Understanding Our History: The Principle of Selectivity

May or may not be accurate
May or may not be accurate

Our lives are entirely composed of stories. Our personal stories, the stories that are shared, the television shows we watch and the books we read together make days of our lives. It’s important then to understand how narrative operates. Whenever a narrative is told, it operates under the principle of selectivity. The principle of selectivity simply means that while there are a near infinite number of details that could be included in a story, but there are a finite number of details that are included. The author or narrator selects which details are included and which details are excluded.

This principle works across all narrative types–fiction, nonfictions, historical, literary, et cetera. Consider for instance the narratives in the Pentateuch (i.e., Genesis-Deuteronomy in the Old Testament). The author includes few details about the Israelites slavery in Egypt between the Jacob narratives and the birth of Moses. Neither does he include many details about what happened during the Israelites 40 years in the wilderness. And all of the details relayed had some connection to the Israelites–what was happening in South Africa was not included as it was not relevant. The author only included details that had a function in the narrative.

The same principle applies in movies. There’s a spot in every Harry Potter movie  where the whole storyline is in the fall till suddenly snow! Christmas songs! Christmas! The narrative switches between seasons because many of the trite and routine details of each day are not important or relevant details.

What is important to recognize though is that narrative can be manipulated as details are misconstrued or only positive or negative details are included. That is how a lot of political adds operate–by including the positive details about their candidate against the negative details of another candidate. That is the nature of propaganda, misconstruing details to change the minds of the masses.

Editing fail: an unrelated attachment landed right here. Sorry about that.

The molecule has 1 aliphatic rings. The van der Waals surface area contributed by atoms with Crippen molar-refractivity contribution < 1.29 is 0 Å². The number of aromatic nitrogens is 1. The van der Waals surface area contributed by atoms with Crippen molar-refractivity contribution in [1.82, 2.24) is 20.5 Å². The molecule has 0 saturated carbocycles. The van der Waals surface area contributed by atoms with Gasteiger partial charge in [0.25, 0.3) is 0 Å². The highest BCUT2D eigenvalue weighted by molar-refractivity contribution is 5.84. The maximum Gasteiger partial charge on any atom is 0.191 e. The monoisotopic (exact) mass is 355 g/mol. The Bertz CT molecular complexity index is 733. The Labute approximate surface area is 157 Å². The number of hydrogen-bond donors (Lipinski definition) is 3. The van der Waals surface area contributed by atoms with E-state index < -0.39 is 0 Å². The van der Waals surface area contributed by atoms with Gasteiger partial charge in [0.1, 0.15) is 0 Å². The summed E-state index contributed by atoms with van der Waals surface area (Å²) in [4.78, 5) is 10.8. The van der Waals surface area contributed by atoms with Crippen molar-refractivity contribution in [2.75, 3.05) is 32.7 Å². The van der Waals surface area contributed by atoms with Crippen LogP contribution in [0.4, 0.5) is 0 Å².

So why do I bring this up? We need to recognize that history is written by the “winners.” Our view on American history is fairly one-sided. Our history books, our social studies courses, the Thanksgiving specials on TV all include certain details and exclude others, either actively or passively. So while what we read in our history books might not be wrong, it is definitely incomplete. There are more perspectives to be heard than just the “American” perspective.

As it relates to the holidays, Native Americans have a very different recollection of the first Thanksgiving and the tradition since than Americans do. I’m not going to go into all of the details, but I think we owe it to our Native brothers and sisters, and to ourselves to educate ourselves and to learn history from multiple perspectives. To get a very succinct overview of the historical “first Thanksgiving,” check out this great article is a recent blog by Jordan Sharp, Western Region Area Director with YouthWorks. I’d also highly recommend reading an interview with Ramona Peters, the Mashpee Wampanoag Tribe’s Tribal Historic Preservation Officer by the Indian Country Today Media Network about the Wampanoag perspective on the first thanksgiving.

For those of you who are less than thrilled with reading, I’d suggest these 2 John Green video. The former deals with Native-English relations in the 17th Century. Watch the whole video or follow this link to hear John Green make a particularly apt point at the endSeriously, please follow that link.

The latter video doesn’t deal too explicitly with the first thanksgiving, but he does address a whole lot of historical misconceptions, which again reiterates my point that only certain details can be included in a narrative, an in historical narrative they can be easily misconstrued.

And so on this Thanksgiving learn our history from multiple perspectives. But don’t limit this principle to some historical account, but let it change how you listen to stories. Ask of the political adds “What details are included and what are excluded?” Let it change how you read the Bible as you ask “Why did the author include this point?”. You’ll be better for it.

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